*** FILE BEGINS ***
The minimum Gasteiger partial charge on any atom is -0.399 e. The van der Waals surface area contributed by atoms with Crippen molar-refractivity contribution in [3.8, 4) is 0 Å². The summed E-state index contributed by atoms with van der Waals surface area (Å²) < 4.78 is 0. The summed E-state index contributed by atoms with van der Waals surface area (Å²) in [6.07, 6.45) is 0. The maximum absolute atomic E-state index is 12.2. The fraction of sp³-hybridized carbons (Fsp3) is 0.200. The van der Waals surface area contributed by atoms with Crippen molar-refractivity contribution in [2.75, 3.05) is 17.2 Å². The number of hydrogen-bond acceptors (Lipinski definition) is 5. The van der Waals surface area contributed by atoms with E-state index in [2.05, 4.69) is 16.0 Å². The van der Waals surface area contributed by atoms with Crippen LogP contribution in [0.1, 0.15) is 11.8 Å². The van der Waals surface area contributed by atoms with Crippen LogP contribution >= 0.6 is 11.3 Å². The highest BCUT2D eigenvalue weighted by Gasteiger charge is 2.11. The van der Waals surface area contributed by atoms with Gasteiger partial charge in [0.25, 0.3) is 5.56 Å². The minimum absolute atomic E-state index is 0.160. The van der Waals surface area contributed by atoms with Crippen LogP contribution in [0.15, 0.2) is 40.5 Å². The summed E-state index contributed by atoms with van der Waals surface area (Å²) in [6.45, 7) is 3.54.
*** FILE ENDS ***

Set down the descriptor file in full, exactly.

The minimum Gasteiger partial charge on any atom is -0.399 e. The van der Waals surface area contributed by atoms with Crippen molar-refractivity contribution in [3.8, 4) is 0 Å². The summed E-state index contributed by atoms with van der Waals surface area (Å²) < 4.78 is 0. The summed E-state index contributed by atoms with van der Waals surface area (Å²) in [6.07, 6.45) is 0. The maximum absolute atomic E-state index is 12.2. The fraction of sp³-hybridized carbons (Fsp3) is 0.200. The van der Waals surface area contributed by atoms with Crippen molar-refractivity contribution in [2.75, 3.05) is 17.2 Å². The number of hydrogen-bond acceptors (Lipinski definition) is 5. The van der Waals surface area contributed by atoms with E-state index in [2.05, 4.69) is 16.0 Å². The van der Waals surface area contributed by atoms with Crippen LogP contribution in [0.1, 0.15) is 11.8 Å². The van der Waals surface area contributed by atoms with Crippen LogP contribution >= 0.6 is 11.3 Å². The highest BCUT2D eigenvalue weighted by Gasteiger charge is 2.11. The van der Waals surface area contributed by atoms with Gasteiger partial charge in [0.25, 0.3) is 5.56 Å². The minimum absolute atomic E-state index is 0.160. The van der Waals surface area contributed by atoms with Crippen LogP contribution in [0.15, 0.2) is 40.5 Å². The summed E-state index contributed by atoms with van der Waals surface area (Å²) in [6.45, 7) is 3.54.